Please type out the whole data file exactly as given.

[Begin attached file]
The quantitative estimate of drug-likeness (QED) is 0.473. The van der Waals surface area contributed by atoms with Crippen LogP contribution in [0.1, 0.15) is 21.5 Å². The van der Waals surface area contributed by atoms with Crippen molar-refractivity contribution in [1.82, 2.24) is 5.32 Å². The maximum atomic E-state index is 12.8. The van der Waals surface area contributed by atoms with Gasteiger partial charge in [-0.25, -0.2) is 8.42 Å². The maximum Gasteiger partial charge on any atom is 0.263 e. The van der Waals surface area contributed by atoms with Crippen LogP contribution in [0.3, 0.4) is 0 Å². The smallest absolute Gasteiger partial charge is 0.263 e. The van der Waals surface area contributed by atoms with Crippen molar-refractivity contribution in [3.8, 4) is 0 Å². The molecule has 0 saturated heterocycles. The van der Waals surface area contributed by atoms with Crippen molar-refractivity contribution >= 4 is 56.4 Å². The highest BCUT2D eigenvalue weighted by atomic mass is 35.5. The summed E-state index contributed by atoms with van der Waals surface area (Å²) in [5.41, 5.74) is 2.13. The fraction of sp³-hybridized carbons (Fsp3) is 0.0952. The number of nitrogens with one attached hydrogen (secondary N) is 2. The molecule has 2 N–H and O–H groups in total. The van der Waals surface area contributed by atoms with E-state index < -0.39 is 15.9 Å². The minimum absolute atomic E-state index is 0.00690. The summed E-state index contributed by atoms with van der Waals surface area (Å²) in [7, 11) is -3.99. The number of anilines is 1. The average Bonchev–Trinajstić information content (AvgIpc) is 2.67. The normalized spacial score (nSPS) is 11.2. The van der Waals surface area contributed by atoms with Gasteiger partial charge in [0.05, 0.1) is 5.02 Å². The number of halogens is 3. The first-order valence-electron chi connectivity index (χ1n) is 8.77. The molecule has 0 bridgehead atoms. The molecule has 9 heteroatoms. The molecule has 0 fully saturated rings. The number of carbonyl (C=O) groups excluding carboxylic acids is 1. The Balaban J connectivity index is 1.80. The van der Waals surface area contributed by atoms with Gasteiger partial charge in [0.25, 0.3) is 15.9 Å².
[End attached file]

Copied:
The quantitative estimate of drug-likeness (QED) is 0.473. The van der Waals surface area contributed by atoms with Crippen LogP contribution in [0.1, 0.15) is 21.5 Å². The van der Waals surface area contributed by atoms with Crippen molar-refractivity contribution in [1.82, 2.24) is 5.32 Å². The maximum atomic E-state index is 12.8. The van der Waals surface area contributed by atoms with Gasteiger partial charge in [-0.25, -0.2) is 8.42 Å². The maximum Gasteiger partial charge on any atom is 0.263 e. The van der Waals surface area contributed by atoms with Crippen LogP contribution in [0.3, 0.4) is 0 Å². The smallest absolute Gasteiger partial charge is 0.263 e. The van der Waals surface area contributed by atoms with Crippen molar-refractivity contribution in [3.8, 4) is 0 Å². The molecule has 0 saturated heterocycles. The van der Waals surface area contributed by atoms with Crippen molar-refractivity contribution >= 4 is 56.4 Å². The highest BCUT2D eigenvalue weighted by atomic mass is 35.5. The summed E-state index contributed by atoms with van der Waals surface area (Å²) in [5.41, 5.74) is 2.13. The fraction of sp³-hybridized carbons (Fsp3) is 0.0952. The number of nitrogens with one attached hydrogen (secondary N) is 2. The molecule has 2 N–H and O–H groups in total. The van der Waals surface area contributed by atoms with E-state index < -0.39 is 15.9 Å². The minimum absolute atomic E-state index is 0.00690. The summed E-state index contributed by atoms with van der Waals surface area (Å²) in [7, 11) is -3.99. The number of anilines is 1. The average Bonchev–Trinajstić information content (AvgIpc) is 2.67. The normalized spacial score (nSPS) is 11.2. The van der Waals surface area contributed by atoms with Gasteiger partial charge in [0.05, 0.1) is 5.02 Å². The number of halogens is 3. The first-order valence-electron chi connectivity index (χ1n) is 8.77. The molecule has 0 bridgehead atoms. The molecule has 9 heteroatoms. The molecule has 0 fully saturated rings. The number of carbonyl (C=O) groups excluding carboxylic acids is 1. The Balaban J connectivity index is 1.80. The van der Waals surface area contributed by atoms with Gasteiger partial charge in [0.25, 0.3) is 15.9 Å².